Francis Louis Barrallier (1773 – 11 June 1853) was a French-born explorer of Australia.
Life and career
Francis Barrallier was the eldest son of Jean-Louis Barrallier, a French marine engineer and Royalist supporter who escaped to the United Kingdom in 1793 during the Siege of Toulon by the Republicans. Francis arrived in Australia in April 1800 and in July 1800 the Governor of New South Wales, Philip Gidley King, appointed him as an ensign in the New South Wales Corps. He was made engineer and artillery officer in August 1801.
His first assignment was to design the Parramatta orphan asylum building. In March 1801 he sailed with Lieutenant James Grant in the Lady Nelson to further explore Bass Strait, and was responsible for the charting of Western Port and other parts of the coast. Barrallier's work on the maps of Jervis Bay, Western Port and some of Bass Strait were recognised by Governor Philip Gidley King, who made him engineer and artillery officer in the Corps.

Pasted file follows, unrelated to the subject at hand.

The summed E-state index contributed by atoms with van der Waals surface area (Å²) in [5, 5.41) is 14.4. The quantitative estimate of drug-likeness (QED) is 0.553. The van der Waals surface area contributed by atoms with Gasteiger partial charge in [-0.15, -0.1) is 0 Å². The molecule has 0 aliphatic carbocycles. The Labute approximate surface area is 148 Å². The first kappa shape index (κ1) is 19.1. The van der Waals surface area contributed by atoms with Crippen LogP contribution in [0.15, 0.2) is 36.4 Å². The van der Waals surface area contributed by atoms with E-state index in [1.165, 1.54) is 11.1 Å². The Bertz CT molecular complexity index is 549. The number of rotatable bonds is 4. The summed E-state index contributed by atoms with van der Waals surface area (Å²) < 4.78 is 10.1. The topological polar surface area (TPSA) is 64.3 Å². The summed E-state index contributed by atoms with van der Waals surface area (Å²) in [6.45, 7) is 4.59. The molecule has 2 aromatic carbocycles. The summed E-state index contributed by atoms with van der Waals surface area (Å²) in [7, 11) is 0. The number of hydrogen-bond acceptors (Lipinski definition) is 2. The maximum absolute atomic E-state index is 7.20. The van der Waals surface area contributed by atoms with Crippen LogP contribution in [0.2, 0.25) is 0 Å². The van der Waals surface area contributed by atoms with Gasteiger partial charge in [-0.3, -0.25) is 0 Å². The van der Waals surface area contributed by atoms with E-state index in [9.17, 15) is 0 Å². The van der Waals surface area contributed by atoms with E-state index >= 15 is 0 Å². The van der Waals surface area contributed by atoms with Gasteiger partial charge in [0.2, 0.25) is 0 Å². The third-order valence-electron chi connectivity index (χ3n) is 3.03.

In October–November 1802 he was directed by Governor King to try to find a way over Blue Mountains to the west of Sydney. He travelled about 140 miles in seven weeks, but had to turn back - at one stage due to unfriendly Aborigines, and later due to a lack of supplies. He did not succeed in crossing the range. His finishing point was "towards the head of Christy's Creek, about 15 or 16 miles in a direct line southerly from Jenolan Caves".
In the May 1803 he resigned from the New South Wales Corps and left for England. Other examples of his work in Sydney included the design of the fort on Observatory Hill (used as a signal station in the 1850s) and plans for the first vessel built in Sydney.
He was made a captain in 1812. He spent some years making a military survey of the island of Barbados, was present at the capture of Guadaloupe in 1814, and was appointed surveyor-general of the island. Barrallier returned to England in 1819. He died in London on 11 June 1853.
- H. J. Steward (August 2006). "A Life in Context" (PDF). International Cartographic Association. Retrieved 31 July 2012.
- "'Why Your Street is Named Barrallier'". The Canberra Times. 1954-03-06. p. 4. Retrieved 2009-04-25.
- Serle (1949)